If you have a question that you think may be a difficult one, start out with “Are you an expert on–” and go from there.  Retail workers aren’t your personal makeup attendees, your wardrobe specialist, or trained electronic repair people.  Their job is to sell items, not fix them or perfect you.

Example: I know cameras pretty well. I’m a photographer. It’s my *thing*, it’s part of why they put me in electronics.  My other coworkers were hired for their video game, cell phone or tv knowledge.  If you asked them what SD card size was best…they’d give you some glorified, made up, magical explanation.  But if you started out with “are you an expert on cameras?” they could admit that it’s their weak spot and direct you to someone (me) who was.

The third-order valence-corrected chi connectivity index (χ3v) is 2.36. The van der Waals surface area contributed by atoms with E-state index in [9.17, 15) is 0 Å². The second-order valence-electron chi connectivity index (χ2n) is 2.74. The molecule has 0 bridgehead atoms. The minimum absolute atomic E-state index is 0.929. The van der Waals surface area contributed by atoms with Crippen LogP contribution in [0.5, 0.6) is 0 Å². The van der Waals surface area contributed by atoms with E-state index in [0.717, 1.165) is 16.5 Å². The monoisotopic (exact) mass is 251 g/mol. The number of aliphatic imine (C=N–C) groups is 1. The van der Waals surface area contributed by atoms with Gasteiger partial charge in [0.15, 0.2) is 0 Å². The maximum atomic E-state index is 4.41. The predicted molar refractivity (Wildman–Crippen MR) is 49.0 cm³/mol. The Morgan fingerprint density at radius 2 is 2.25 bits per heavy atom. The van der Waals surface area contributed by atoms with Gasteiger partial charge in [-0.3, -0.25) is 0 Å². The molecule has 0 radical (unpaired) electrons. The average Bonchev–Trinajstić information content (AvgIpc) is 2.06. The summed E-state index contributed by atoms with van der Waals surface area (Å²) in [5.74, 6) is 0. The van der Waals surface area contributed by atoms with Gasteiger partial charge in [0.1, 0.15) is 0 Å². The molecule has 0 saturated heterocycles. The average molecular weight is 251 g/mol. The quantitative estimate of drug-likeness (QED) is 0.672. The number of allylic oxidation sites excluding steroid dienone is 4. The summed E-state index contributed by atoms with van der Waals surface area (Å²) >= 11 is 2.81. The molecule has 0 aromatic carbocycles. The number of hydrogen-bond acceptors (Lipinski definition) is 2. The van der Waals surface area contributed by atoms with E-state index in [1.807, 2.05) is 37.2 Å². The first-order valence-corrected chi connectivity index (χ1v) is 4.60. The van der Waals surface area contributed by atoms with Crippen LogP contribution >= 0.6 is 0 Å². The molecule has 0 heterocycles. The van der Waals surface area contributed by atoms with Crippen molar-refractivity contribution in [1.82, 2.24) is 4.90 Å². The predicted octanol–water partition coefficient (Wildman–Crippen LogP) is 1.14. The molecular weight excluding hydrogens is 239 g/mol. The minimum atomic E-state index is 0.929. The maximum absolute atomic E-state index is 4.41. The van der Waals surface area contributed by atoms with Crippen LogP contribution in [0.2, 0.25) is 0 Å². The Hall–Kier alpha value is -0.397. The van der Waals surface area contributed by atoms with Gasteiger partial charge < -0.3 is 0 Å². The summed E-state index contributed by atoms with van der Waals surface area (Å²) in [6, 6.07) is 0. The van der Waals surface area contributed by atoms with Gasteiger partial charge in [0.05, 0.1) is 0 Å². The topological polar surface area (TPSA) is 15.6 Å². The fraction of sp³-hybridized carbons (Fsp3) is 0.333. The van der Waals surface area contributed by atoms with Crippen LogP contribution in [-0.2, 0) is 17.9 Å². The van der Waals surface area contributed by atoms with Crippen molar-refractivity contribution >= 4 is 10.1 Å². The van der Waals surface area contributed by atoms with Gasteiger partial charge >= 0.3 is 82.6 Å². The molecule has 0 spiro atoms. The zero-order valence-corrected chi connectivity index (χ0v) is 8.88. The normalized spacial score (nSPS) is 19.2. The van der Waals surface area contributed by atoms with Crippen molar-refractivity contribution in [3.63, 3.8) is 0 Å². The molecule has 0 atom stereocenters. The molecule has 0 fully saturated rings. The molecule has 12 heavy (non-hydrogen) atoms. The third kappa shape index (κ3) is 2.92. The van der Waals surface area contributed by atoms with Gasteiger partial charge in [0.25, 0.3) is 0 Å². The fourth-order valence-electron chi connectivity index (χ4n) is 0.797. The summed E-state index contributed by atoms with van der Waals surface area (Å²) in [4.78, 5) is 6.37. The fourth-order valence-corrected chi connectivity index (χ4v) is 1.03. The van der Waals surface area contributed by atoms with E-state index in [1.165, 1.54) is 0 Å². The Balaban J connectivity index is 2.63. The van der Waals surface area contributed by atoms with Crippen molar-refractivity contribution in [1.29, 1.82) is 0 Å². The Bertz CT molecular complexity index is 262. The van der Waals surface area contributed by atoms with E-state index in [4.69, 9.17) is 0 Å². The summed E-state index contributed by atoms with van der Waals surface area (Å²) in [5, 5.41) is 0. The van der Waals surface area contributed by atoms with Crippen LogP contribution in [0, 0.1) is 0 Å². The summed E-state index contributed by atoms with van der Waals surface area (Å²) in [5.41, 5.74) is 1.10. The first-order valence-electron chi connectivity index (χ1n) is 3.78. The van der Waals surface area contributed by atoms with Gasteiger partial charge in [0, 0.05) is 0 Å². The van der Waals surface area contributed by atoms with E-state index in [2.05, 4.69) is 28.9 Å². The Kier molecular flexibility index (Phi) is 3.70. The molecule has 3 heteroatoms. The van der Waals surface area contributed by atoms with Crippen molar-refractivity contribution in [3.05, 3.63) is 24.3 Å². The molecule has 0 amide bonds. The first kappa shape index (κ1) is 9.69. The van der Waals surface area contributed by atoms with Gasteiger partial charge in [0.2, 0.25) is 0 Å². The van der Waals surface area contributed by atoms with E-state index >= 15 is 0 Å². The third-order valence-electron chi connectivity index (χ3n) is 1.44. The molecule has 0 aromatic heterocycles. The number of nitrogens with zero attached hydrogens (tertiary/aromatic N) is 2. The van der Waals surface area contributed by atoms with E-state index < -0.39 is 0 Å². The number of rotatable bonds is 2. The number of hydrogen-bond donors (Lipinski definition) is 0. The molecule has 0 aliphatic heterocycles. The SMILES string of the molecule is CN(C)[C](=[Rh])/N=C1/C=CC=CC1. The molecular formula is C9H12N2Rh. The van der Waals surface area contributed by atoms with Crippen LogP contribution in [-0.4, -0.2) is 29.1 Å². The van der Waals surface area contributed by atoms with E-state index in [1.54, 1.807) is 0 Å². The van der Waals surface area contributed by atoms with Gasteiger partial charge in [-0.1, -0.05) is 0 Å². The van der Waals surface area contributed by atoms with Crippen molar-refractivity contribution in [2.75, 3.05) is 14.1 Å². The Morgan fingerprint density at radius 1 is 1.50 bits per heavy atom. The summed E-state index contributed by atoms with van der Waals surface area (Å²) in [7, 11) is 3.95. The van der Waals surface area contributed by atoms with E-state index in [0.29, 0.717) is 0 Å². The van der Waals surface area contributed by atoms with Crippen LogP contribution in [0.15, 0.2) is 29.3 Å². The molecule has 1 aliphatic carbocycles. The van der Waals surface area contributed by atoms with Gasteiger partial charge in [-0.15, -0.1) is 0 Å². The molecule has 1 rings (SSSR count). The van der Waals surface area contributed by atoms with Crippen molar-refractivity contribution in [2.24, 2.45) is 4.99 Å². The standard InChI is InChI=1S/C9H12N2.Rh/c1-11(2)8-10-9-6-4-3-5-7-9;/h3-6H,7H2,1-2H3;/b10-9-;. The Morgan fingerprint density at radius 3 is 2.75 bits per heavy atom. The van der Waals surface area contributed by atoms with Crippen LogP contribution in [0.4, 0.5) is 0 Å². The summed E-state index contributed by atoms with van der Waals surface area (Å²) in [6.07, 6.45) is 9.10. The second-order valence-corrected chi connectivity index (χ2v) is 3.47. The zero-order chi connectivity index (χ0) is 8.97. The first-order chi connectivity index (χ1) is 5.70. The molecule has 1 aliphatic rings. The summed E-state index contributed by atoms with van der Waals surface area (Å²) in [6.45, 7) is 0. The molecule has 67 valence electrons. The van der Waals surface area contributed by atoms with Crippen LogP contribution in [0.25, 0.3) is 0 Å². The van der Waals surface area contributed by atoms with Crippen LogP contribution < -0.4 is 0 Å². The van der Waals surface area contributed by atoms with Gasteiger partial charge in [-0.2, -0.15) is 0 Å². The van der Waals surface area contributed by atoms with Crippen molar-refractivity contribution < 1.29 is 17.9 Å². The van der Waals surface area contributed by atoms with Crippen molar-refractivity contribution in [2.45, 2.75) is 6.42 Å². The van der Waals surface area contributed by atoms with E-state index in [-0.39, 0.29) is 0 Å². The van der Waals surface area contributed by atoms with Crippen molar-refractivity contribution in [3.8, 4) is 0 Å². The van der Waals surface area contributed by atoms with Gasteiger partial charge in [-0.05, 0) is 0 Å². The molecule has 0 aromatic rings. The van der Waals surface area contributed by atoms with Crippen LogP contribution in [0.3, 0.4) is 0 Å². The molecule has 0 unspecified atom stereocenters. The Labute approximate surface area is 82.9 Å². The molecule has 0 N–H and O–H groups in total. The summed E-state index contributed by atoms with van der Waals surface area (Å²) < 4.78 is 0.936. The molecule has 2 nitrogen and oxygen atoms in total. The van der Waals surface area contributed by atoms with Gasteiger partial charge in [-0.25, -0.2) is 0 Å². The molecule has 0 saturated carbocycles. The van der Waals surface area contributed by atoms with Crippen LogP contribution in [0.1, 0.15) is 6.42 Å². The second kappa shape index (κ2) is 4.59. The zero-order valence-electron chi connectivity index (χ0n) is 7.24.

That’s the biggest thing. We all mess up. We all ask dumb questions. We all forget to put stuff back. We’ve all rushed in last minute to a closing store. We’ve all done things that tick retail workers off.

But as long as you are polite, as long as you treat them with the respect of actual people, then you can get by with other minor rudeness from time to time.   I loved it when people engaged in conversation with me about Star Wars when I asked if they were a fan due to the Star Wars funko pops they were buying, or when the lady who asked me to give suggestions for a gift for a 10-year-old boy smiled and thanked me for putting in the time to help.

Treat the retail workers like people, because that’s what they are.  Usually underpaid, undertrained and overworked people.


Do you or have you worked in retail? I’d love to hear any interesting stories from your time as worked-to-the-bone retail employee!